The wastewater network services 50,000 households, and provides trade waste services to 4,000 commercial and industrial premises.
To deliver the wastewater activity, we:
- Protect the health and safety of the community and the people who provide the activity
- Provide a reliable, resilient and responsive wastewater service
- Plan for future growth and demand
- Ensure sustainable, environmental and economic delivery which meets customer expectations
- Stormwater is uncontaminated and can be discharged directly to waterways.
- Wastewater is contaminated, and must be fully treated, to remove the contaminants, at the Wastewater Treatment Plant before being discharged.
See Connections for information on how to connect to the Hamilton City Council Wastewater System.
Wastewater Treatment Plant – Pukete
The Pukete Wastewater Treatment Plant is Hamilton's only wastewater treatment facility.
Wastewater Treatment Plant history
Hamilton has a history of 700-800 years of Maaori occupancy with the Waikato River providing the necessities of life. The first permanent European settlers arrived in 1864.
By 1913 the Frankton Town Board was providing a public water supply and the first of 14 community septic tanks were constructed in 1925. These tanks discharged into the Waikato River and Waitawhiriwhiri Stream and were supported by a network of pipes and pump stations.
In 1975/76 the Pukete Wastewater Treatment Plant was commissioned and the septic tanks were taken out of service. The plant consisted of a screening and primary sedimentation prior to discharge to the Waikato River.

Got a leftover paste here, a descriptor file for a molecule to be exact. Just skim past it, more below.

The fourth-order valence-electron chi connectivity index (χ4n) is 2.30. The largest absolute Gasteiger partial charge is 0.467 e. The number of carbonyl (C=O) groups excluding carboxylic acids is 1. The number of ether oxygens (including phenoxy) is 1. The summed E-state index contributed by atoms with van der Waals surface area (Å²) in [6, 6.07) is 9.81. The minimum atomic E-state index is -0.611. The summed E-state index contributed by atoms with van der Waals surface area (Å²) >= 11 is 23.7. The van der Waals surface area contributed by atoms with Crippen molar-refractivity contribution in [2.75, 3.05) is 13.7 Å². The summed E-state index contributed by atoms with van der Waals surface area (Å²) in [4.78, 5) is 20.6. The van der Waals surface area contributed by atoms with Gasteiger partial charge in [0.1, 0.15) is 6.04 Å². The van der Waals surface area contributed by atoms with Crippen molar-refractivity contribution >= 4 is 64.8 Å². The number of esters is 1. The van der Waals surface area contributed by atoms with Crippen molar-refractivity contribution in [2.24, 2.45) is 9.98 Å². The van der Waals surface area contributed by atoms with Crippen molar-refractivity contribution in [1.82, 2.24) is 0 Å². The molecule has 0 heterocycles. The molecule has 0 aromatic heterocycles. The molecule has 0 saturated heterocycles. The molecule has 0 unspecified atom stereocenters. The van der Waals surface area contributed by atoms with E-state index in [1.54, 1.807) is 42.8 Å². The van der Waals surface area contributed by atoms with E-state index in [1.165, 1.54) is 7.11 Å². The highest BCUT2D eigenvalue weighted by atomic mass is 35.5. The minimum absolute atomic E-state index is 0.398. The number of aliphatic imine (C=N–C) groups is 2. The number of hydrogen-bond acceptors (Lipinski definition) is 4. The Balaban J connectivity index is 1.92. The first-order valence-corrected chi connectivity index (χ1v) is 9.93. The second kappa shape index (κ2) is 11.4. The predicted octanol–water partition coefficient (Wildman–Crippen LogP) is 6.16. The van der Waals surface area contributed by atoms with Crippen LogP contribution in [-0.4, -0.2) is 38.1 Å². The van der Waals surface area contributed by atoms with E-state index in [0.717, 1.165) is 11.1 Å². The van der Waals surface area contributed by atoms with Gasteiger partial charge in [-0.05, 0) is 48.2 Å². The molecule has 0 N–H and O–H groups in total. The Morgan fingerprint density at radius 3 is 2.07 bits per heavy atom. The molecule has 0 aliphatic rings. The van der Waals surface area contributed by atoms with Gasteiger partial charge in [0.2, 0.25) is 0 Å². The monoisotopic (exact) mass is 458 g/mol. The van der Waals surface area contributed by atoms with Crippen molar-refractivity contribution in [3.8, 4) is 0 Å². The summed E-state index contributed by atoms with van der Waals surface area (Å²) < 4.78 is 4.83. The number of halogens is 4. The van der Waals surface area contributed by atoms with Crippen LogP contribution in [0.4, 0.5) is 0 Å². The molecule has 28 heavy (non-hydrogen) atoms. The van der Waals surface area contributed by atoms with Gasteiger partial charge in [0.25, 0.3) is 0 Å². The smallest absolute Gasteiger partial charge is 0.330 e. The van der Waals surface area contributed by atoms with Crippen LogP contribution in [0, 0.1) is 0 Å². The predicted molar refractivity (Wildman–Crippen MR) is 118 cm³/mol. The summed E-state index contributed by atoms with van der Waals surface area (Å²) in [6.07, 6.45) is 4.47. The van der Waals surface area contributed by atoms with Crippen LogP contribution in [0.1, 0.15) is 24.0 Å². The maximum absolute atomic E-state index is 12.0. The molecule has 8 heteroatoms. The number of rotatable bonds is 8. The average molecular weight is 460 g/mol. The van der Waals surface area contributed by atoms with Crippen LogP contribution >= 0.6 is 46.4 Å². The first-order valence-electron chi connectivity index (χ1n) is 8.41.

In 2001 a substantial upgrade occurred providing secondary treatment, chlorine disinfection was replaced with UV and solid stream and centrifuge improvements were made.
Council obtained a new resource consent in 2007 to continue to discharge treated wastewater into the Waikato River. This consent included a number of stringent conditions in regards to the quality of the treated wastewater discharged which influenced the third upgrade.
A third upgrade (commonly known as Pukete II Upgrade), completed in 2014 ensures the plant has the capacity to meet the demand of today and improve compliance with resource consent conditions in relation to quality.
In 2013, Council ceased the practice of sending our biosolids to landfill. These are now transferred to a private vermicompositing facility in Tokoroa where they are treated further and re-used for land remediation.
 Vemicomposting is the process by which our wastewater sludge is added to wood chips and through the use of worms a highly organic compost is created. This compost is then used for land rehabilitation.